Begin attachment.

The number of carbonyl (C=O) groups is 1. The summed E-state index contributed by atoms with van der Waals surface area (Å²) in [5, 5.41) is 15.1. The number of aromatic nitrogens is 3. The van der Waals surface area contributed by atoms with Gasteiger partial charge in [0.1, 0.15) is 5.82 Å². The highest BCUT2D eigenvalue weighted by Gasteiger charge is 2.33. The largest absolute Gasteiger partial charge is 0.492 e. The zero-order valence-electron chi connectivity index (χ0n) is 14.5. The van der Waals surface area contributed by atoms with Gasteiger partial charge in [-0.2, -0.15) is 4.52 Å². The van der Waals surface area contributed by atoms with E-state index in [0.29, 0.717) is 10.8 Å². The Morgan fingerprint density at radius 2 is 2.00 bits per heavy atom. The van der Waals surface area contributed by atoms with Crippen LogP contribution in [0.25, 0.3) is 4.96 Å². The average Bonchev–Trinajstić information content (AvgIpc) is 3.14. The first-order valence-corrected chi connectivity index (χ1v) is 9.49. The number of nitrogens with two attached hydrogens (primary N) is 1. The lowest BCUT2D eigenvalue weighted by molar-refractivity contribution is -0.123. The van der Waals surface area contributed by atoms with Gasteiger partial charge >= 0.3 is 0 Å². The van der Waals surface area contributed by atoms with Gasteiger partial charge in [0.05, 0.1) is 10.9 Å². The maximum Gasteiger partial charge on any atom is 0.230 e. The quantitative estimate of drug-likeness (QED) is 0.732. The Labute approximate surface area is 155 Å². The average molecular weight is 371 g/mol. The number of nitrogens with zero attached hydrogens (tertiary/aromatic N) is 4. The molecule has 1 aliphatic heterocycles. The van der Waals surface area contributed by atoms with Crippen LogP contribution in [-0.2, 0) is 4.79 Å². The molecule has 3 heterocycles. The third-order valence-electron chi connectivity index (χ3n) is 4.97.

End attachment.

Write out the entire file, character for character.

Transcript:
The number of carbonyl (C=O) groups is 1. The summed E-state index contributed by atoms with van der Waals surface area (Å²) in [5, 5.41) is 15.1. The number of aromatic nitrogens is 3. The van der Waals surface area contributed by atoms with Gasteiger partial charge in [0.1, 0.15) is 5.82 Å². The highest BCUT2D eigenvalue weighted by Gasteiger charge is 2.33. The largest absolute Gasteiger partial charge is 0.492 e. The zero-order valence-electron chi connectivity index (χ0n) is 14.5. The van der Waals surface area contributed by atoms with Gasteiger partial charge in [-0.2, -0.15) is 4.52 Å². The van der Waals surface area contributed by atoms with E-state index in [0.29, 0.717) is 10.8 Å². The Morgan fingerprint density at radius 2 is 2.00 bits per heavy atom. The van der Waals surface area contributed by atoms with Crippen LogP contribution in [0.25, 0.3) is 4.96 Å². The average Bonchev–Trinajstić information content (AvgIpc) is 3.14. The first-order valence-corrected chi connectivity index (χ1v) is 9.49. The number of nitrogens with two attached hydrogens (primary N) is 1. The lowest BCUT2D eigenvalue weighted by molar-refractivity contribution is -0.123. The van der Waals surface area contributed by atoms with Gasteiger partial charge >= 0.3 is 0 Å². The van der Waals surface area contributed by atoms with Gasteiger partial charge in [0.05, 0.1) is 10.9 Å². The maximum Gasteiger partial charge on any atom is 0.230 e. The quantitative estimate of drug-likeness (QED) is 0.732. The Labute approximate surface area is 155 Å². The average molecular weight is 371 g/mol. The number of nitrogens with zero attached hydrogens (tertiary/aromatic N) is 4. The molecule has 1 aliphatic heterocycles. The van der Waals surface area contributed by atoms with Crippen LogP contribution in [-0.2, 0) is 4.79 Å². The molecule has 3 heterocycles. The third-order valence-electron chi connectivity index (χ3n) is 4.97.